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Edtech firms are breaking UK data laws, privacy campaigners claim

Edtech companies are breaking UK data laws, leaving children’s data vulnerable to commercial exploitation, privacy campaigners claim, as free distance learning software that has been adopted by schools during the pandemic are under intense scrutiny.

An investigation by children’s digital rights charity 5Rights is presented to the Information Commissioner’s Office and the Department for Education on Wednesday, highlighting the policies of popular edtech products Google Classroom and ClassDojo.

The research conducted an experiment on how school children interacted with Google Classroom, revealing how data was tracked by third parties and Google when the user clicked on external links. This data may be used to infer preferences and deliver personalized advertisements.

Both companies have opaque privacy terms which are incompatible with UK data protection law and confusing for teachers, he argued.

The research comes as European governments seek to limit the use of Big Tech in educational environments: parts of Denmark and Germany have banned the use of Google products in schools.

The Dutch data protection authority last year threatened to ban Google’s Chromebook laptops and educational software for failing to protect children’s privacy. Google changed its terms of service in the Netherlands and renegotiated its school contracts.

Edtech, or educational technology, has been widely adopted by schools during the pandemic, but the rush to remote learning meant the implications of using free software designed by Big Tech companies were not properly considered or regulated, activists say.

“The pandemic has both shown the usefulness of technology but simultaneously exposed the lack of surveillance,” said Lady Beeban Kidron, president of 5Rights.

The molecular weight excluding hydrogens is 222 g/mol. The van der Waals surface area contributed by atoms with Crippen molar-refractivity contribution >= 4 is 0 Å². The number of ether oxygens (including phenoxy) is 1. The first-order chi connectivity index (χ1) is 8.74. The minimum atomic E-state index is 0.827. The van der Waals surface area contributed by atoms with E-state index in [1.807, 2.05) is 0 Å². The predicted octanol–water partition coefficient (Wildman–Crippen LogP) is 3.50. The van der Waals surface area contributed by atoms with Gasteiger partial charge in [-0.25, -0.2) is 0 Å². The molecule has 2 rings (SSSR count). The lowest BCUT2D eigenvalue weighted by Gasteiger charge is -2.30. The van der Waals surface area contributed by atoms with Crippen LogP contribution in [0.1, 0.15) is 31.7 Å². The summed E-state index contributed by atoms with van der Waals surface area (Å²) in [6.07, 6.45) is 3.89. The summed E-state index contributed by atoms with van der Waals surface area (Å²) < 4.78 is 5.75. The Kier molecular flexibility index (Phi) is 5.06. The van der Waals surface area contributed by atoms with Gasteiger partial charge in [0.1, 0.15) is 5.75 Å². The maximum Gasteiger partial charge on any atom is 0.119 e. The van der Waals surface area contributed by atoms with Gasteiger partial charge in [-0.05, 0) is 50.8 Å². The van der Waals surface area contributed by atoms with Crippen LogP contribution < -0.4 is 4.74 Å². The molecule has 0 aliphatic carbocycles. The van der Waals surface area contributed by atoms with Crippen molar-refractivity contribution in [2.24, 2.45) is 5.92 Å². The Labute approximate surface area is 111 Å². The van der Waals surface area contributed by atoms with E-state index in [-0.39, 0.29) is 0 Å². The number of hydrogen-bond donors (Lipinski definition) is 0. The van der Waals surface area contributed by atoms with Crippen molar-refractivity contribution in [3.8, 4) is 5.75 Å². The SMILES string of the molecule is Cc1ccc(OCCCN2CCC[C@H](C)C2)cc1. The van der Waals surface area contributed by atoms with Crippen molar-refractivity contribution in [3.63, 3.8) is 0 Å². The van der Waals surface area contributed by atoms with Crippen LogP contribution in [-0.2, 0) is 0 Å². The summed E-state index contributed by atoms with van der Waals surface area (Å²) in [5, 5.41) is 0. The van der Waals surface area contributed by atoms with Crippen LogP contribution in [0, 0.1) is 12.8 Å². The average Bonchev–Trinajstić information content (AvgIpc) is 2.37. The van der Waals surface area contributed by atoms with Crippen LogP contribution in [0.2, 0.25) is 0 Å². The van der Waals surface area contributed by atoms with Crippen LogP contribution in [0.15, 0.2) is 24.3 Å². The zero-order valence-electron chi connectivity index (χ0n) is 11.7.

Kidron came up with the UK’s age-appropriate design code, known as the Children’s Code, which was introduced in September last year. This forces technology companies to prevent children’s data from being used for marketing and advertising messages.

Violations of this regulation and the EU General Data Protection Regulation can result in a potential fine of up to 4% of global turnover for companies.

“It’s great to have distance learning platforms, but that doesn’t mean it’s free for everyone. A child’s search terms or browsing history can be used to target them with commercial products, and that’s not good,” Kidron said. “Rather than being unwanted in our schools, [tech companies] should be visitors with rules.

The analysis of the platforms’ terms of use means that schools are considered data controllers and responsible for protecting the privacy of their students. But the report says schools lack the understanding or resources to manage, review or fully perform these functions when this software is in place, due to the opaque wording of the terms.

The government should require edtech providers to clearly, publicly and transparently disclose the nature of the data collected and used on children, with regular independent audits, the report argues.

The ICO said it was interested in any evidence of non-compliant edtech.

“The relationship between edtech providers and schools is complex and we have provided tools and resources to support schools and education organizations across the UK,” he added.

On Google Classrooms, children’s data is collected if they click on an external link to Google services such as YouTube or Maps, to serve ads and collect data that could be used in future advertisements or personalizations.

This practice is common in courses, the research claims, and users are not notified that they are leaving an anonymous data environment. However, teachers can choose to prevent access to external sites.

“Google’s services for schools are governed by clear privacy policies and incorporate sophisticated security and encryption technology,” Google said.

Schools using Google services own and control their data, he added, and said data collected in the Google Classroom interface was not used for ads.

ClassDojo is a platform where teachers can grade children’s performance and behavior on an app shared with parents. The platform makes money by charging for additional features. The report argues that this could lead to discrimination and affect children’s records.

ClassDojo said it was fully compliant with data privacy laws and student comments were automatically deleted after one year.

Additional reporting by Bethan Staton in London